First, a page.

12th July 2010
Park near Parliament, London, UK.
This was an interesting day. I heard about a protest that’s been going on for a few weeks outside Parliament. A number of activists camping out to protest about the war in Iraq/Afghanistan. It’s a surreal scene. Parliament on one side of the road – a building that looks almost like a church – incredibly grandiose – an epic design, and on the other side – a ramshackle array of shelters, tents and banners with a variety of protesters and vagabonds hanging out.
There seems to be a number of sub-protests. Islamic something or other, father’s rights – one guy here – he was resting when I came by in a tent – I had hoped to talk to him – is on the 17th day of a hunger strike. Hardcore! He looks very thin as well. Worryingly. So to capture this scene I borrow a lump of wood off the protestors and begin scaling the perfect tree by standing on it. Police are over to me within moments assuming I’m going to drop a banner down. They write this note for me after taking my name and address. Quite ridiculous. They tell me they have no real power to stop me from climbing a tree but assertively advise me not to. I’m definitely going to climb up again as soon as they’ve gone – however – as bad luck would have it two Heritage Wardens for the area appear and tell the policeman about a bi law that protects the trees and monuments in the area from climbers. Amazing! Stopped from climbing by the law!
Once they had all dispersed I was still tempted to do it. Would they really bother using the power of the law in this case over an art/book project. And I have an innocent face – right? I figured given the situation – these protestors – this protest is going though the courts with the aim of evicting them and in light of that the police might make more of it than it was. On the other hand it could be good for publicity for this. Ha! I finally decided it wasn’t worth it. Maybe I need to grow some balls.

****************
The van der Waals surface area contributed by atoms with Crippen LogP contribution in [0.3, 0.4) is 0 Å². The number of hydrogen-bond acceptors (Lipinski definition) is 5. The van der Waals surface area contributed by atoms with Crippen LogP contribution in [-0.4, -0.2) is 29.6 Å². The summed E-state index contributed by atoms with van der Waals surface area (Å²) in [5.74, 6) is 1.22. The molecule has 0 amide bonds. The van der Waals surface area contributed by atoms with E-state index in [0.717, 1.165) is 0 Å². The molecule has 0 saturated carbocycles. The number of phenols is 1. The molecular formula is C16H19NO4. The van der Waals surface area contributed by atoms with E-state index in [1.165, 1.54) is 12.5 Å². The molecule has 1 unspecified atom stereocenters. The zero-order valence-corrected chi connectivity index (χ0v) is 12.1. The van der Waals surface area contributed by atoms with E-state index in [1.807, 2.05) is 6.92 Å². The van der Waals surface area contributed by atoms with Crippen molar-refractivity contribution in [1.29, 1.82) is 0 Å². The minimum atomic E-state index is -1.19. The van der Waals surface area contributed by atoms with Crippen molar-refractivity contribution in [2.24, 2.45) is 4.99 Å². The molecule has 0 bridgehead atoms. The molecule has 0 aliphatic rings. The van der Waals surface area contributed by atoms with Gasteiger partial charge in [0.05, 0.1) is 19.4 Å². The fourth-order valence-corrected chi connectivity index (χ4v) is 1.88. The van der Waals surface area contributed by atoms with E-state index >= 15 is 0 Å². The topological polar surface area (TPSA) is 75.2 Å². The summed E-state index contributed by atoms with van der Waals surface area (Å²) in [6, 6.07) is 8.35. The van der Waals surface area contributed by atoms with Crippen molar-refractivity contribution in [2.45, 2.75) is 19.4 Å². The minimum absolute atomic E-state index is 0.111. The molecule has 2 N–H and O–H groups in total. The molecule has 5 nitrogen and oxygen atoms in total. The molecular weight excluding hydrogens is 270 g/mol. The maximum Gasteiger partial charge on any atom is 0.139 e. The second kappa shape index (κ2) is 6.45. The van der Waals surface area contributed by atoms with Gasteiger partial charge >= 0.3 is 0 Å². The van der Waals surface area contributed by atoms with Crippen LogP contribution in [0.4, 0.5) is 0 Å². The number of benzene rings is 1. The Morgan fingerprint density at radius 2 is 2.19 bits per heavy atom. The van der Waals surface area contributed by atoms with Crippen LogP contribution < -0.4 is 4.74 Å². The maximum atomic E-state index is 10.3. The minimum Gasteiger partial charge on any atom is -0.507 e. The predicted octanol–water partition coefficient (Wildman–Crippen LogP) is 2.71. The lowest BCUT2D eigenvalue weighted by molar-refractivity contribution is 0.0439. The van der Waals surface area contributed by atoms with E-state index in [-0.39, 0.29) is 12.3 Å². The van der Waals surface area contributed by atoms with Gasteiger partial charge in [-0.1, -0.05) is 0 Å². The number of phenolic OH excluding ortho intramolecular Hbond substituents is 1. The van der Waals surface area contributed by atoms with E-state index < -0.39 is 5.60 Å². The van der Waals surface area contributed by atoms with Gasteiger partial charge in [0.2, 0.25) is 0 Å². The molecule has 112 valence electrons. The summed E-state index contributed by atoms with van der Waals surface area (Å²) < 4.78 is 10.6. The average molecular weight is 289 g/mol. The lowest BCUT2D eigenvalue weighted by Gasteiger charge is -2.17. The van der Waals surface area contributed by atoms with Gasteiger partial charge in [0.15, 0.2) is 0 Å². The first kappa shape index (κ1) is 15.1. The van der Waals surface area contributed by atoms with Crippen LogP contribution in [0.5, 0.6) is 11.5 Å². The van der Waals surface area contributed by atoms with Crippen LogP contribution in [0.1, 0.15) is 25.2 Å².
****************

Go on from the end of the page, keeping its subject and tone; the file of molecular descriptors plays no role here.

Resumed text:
(Instead I met Caroline). As you can see it seemed worth including this scene despite a failed climb. I think it’s amazing – and I mean, it gives me hope these people have been tolerated as long as they have. It’s testament to a certain amount of openness to dialogue. Their voices weren’t silenced straight away as they would have been in many other countries. On the other hand maybe the park should be designated to campers with something to say to the House of Commons. I have to say these guys are missing a trick with their set up on the green. It’s a mess. It’s not particularly inviting. It’s intimidating to most. A sparse patch of brown grass littered. It’s obvious someone has made attempts to create a sort of withy circle with a garden in the middle, but it’s all such a mess. It’s like – come on guys – is this the best London has in the way of a protest?
Creativity is what’s needed here. Make it all look appealing for Joe public – or even MP’s to have a look and have a chat. It needs decorating and caring for. The alternative the protest offer is not attractive. They want a better world – but the world being offered by the people dropping bombs on Iraq looks more attractive. It looks like a war zone here, parliament – a palace.
So… interview with Caroline coming soon.